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The end of the year is just around the corner, and so are the changes to the Age Pension assets test which will affect roughly 400,000 retirees currently receiving a part or full age pension.

THE GOOD

The good news is that the assets test levels will increase which means that you can own more assets before the full age pension is affected.

From 2017 the assets free area will increase to:

  • $250,000 for single homeowners (an increase from $209,000 pre-2017)
  • $450,000 for single non homeowners (an increase from $360,500 pre-2017)
  • $375,000 for couple homeowners (an increase from $296,500 pre-2017)
  • $575,000 for couple non homeowners (an increase from $448,000 pre-2017)

If your assets are below these thresholds, you will be eligible for a full pension, and for many pensioners close to these thresholds, the changes may means that your benefits will increase.

The family home is still exempt from the assets test.

THE BAD

The bad news is that the taper rate for pensioners will also increase, reducing payments for some pensioners and possible cancelling pensions for others.

Currently, for every $1,000 of assets you own above the assets test threshold, your pension is reduced by $1.50 per fortnight.

From 1 January 2017, however, this will double so that pensions will reduce by $3.00 per fortnight for every $1,000 of assets above the assets tests threshold.

The greater taper rate means that the current levels of assets you can have in order to receive a part pension will decrease, leaving many self-funded retirees to draw more money on their own investments and superannuation.

Part pensions will cancel when assets are more than the following amounts:

  • $542,500 for single homeowners (compared to the pre-2017 asset limit of $793,750)
  • $742,500 for single non homeowners (compared to the pre-2017 asset limit of $945,250)
  • $816,000 for couple homeowners (compared to the pre-2017 asset limit of $1,178,500)
  • $1,016,000 for couple non homeowners (compared to the pre-2017 asset limit of $1,330,000)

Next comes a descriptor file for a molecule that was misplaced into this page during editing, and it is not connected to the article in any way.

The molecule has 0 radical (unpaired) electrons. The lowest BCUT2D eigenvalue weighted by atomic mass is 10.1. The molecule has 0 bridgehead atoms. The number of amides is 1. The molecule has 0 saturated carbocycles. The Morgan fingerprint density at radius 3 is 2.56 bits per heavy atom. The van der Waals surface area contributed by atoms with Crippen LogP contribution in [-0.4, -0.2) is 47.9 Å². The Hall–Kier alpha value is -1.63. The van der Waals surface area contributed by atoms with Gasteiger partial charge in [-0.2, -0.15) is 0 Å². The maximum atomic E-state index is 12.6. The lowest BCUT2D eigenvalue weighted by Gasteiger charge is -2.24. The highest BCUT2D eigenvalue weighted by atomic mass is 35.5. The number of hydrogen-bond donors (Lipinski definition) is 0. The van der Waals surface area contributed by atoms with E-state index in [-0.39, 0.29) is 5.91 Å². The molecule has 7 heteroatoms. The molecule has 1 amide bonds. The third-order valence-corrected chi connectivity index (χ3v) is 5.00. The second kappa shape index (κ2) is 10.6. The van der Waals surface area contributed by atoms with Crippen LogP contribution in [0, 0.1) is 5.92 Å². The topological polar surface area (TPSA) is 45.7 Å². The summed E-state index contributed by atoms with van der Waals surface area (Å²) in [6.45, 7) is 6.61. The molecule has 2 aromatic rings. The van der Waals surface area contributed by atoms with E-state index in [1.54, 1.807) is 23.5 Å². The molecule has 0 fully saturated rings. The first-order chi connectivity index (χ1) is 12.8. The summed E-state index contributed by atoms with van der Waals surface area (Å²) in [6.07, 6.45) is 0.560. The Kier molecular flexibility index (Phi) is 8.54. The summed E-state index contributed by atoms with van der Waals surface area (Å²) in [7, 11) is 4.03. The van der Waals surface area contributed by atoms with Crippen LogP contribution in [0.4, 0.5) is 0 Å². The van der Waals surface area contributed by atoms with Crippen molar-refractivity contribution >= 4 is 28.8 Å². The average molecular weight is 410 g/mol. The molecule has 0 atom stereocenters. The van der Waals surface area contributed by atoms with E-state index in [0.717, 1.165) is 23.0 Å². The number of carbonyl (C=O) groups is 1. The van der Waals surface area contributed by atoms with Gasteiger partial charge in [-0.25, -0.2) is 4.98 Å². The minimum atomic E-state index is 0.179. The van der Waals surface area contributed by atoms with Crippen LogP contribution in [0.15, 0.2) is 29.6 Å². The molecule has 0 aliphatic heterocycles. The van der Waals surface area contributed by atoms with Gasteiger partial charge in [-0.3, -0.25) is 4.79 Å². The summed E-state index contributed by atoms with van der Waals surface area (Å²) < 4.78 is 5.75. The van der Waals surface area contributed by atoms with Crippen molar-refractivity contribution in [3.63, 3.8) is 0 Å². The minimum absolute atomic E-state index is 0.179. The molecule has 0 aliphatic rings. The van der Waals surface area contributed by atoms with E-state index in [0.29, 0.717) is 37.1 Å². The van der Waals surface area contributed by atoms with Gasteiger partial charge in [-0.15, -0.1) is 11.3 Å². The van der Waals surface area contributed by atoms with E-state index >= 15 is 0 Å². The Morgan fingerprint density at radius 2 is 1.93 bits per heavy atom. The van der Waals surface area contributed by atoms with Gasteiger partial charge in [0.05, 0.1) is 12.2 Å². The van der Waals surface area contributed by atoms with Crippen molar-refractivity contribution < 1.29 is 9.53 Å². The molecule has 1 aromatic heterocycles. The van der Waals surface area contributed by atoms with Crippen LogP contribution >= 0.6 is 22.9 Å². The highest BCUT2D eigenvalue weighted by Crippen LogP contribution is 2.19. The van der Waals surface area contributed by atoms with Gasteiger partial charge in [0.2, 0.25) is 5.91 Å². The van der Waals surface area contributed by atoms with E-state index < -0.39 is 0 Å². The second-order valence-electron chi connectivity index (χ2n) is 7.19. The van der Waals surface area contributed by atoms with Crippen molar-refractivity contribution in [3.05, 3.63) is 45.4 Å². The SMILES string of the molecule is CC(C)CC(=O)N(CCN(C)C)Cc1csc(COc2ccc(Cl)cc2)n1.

WHAT TO EXPECT

If you are currently receiving the maximum rate of pension, your payment will not change.

If you receive an increase due to these changes, this will happen automatically.

If your pension is reduced due to these changes, you will be sent a letter from the Department of Human Services (DHS) – you do not need to contact them.

If you are losing the pension in full, you will be sent a letter from DHS and your Concession Card will be cancelled. You will however be sent a  non-income means tested Low Income Health Care Card or Commonwealth Seniors Card if you are over the Age Pension age (these card will provide access to things such as Medicare bulk billing and less expensive pharmaceuticals).

BE PREPARED

With less than one month to go until the changes kick in, there is no time like the present to start planning. Being prepared will reduce stress and anxiety and keep you in control of your finances.

There are some things you can do to prepare your finances

  • Do the sums and work out if you are going to lose money. If so, calculate how much you will lose and how it will affect your overall income.
  • Review your budget and check if there are any savings you can make, or any expense that you can cut back on or adjust.
  • Check your cash reserve and make sure it is high enough to make up for the loss of income from the pension.
  • Think about the long-term. While you may be losing your pension at the end of this year, in a few years’ time your assets may have reduced enough to see you qualify for the pension again (although you need to keep an eye on the income test).

Experts are however warning that you do not go out and sell your assets in a hurry – selling your assets under pressure can be stressful and you could be sacrificing some of the value of your asset.

THERE IS HELP AT HAND

If you are finding it difficult to work out on your own, there is help you can seek. Local Centrelink offices are running basic seminars about the changes, or, if your circumstances are more complex we have many years’ experience assisting people with asset structuring and advice.

About the authors:

This article has been co-authored by Claudia Giovannini and Steven Brown at Lynn & Brown Lawyers.  Claudia is currently studying law at UWA and hopes to be admitted as a Perth lawyer in or about 2018.  Steven is a Perth lawyer and director, and has over 20 years’ experience in legal practice and practices in commercial law, dispute resolution and estate planning.

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